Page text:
Osteoporosis is a common disease among older people, especially postmenopausal women. Calcium supplementation is effective in decreasing the occurrence of osteoporosis. We tested the effect of different calcium sources (i.e., calcium carbonate chew, milk mineral chew, milk drink and placebo chew) by direct mass spectrometry (dMS) profiling and cathepsin K measurement in the serum of subjects. The dMS method is promising for plasma biomarker discovery, and cathepsin K level in the plasma is an indicator for osteoporosis. Our result shows that dMS detected characteristic ion peaks after different calcium supplement interventions; ion peak 4281.0 m/z was commonly inhibited by all three treatments. This ion peak was identified to be a fragment of follistatin-related protein 3 precursor by means of the "Lift" mode of MS/MS. The other differential ion peaks were also successfully identified: 1786.5 m/z (upregulated after calcium carbonate chew) was shown to be one fragment of transcription factor jun-B; the parent protein of 3504.7 m/z (upregulated after milk drink) was a collagen alpha-2 (type I) chain precursor; the ion peak of 3359.6 m/z (downregulated after milk mineral chew) was one fragment of family 31 glucosidase. Cathepsin K is significantly inhibited only by calcium carbonate chew treatment, indicating this form of calcium supplement has some advantage over other sources of supplementation.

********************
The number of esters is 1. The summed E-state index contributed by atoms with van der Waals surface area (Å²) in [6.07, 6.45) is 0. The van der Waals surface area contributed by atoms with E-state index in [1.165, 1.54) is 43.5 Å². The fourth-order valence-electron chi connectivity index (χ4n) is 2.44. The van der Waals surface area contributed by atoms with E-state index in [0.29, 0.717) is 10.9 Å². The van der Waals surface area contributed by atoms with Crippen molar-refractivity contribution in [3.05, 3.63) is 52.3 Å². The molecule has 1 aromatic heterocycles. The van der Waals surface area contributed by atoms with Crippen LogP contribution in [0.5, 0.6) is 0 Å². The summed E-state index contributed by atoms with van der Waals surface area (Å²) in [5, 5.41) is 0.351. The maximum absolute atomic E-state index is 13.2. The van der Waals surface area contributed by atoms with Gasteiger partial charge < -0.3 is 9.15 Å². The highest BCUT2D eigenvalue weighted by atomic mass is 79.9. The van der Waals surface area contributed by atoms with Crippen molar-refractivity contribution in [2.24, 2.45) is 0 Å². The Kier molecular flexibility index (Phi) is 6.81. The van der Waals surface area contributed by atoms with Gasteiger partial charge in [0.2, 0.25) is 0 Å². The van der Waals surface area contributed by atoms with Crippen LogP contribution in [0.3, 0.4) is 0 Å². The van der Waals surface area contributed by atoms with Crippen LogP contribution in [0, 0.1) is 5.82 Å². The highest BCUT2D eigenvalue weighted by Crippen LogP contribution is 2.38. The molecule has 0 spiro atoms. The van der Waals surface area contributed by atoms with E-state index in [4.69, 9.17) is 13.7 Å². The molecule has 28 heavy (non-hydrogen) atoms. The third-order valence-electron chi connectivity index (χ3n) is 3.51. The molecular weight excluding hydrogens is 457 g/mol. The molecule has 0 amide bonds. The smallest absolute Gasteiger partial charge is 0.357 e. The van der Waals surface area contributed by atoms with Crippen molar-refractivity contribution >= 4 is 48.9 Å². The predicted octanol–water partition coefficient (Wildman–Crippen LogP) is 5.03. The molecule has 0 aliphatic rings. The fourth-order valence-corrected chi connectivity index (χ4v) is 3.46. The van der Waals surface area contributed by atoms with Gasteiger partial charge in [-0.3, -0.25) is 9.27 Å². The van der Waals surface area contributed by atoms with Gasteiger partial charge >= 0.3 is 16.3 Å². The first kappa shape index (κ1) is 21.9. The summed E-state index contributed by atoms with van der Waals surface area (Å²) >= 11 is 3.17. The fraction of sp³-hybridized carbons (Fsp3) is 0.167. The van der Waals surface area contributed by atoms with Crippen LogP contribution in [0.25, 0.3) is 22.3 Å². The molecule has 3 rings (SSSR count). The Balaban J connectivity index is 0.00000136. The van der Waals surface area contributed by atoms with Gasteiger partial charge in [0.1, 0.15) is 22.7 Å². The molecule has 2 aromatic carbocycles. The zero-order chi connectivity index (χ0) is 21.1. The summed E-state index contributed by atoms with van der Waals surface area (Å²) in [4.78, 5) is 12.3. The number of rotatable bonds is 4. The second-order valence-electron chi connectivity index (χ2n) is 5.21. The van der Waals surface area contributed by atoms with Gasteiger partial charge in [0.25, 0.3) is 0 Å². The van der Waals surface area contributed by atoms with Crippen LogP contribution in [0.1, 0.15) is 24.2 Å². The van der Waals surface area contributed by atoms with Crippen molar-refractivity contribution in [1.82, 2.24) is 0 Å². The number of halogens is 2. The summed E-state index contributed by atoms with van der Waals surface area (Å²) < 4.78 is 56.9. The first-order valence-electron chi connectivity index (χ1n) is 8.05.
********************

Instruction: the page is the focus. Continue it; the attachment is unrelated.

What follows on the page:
All Science Journal Classification (ASJC) codes
- Endocrinology, Diabetes and Metabolism
- Orthopedics and Sports Medicine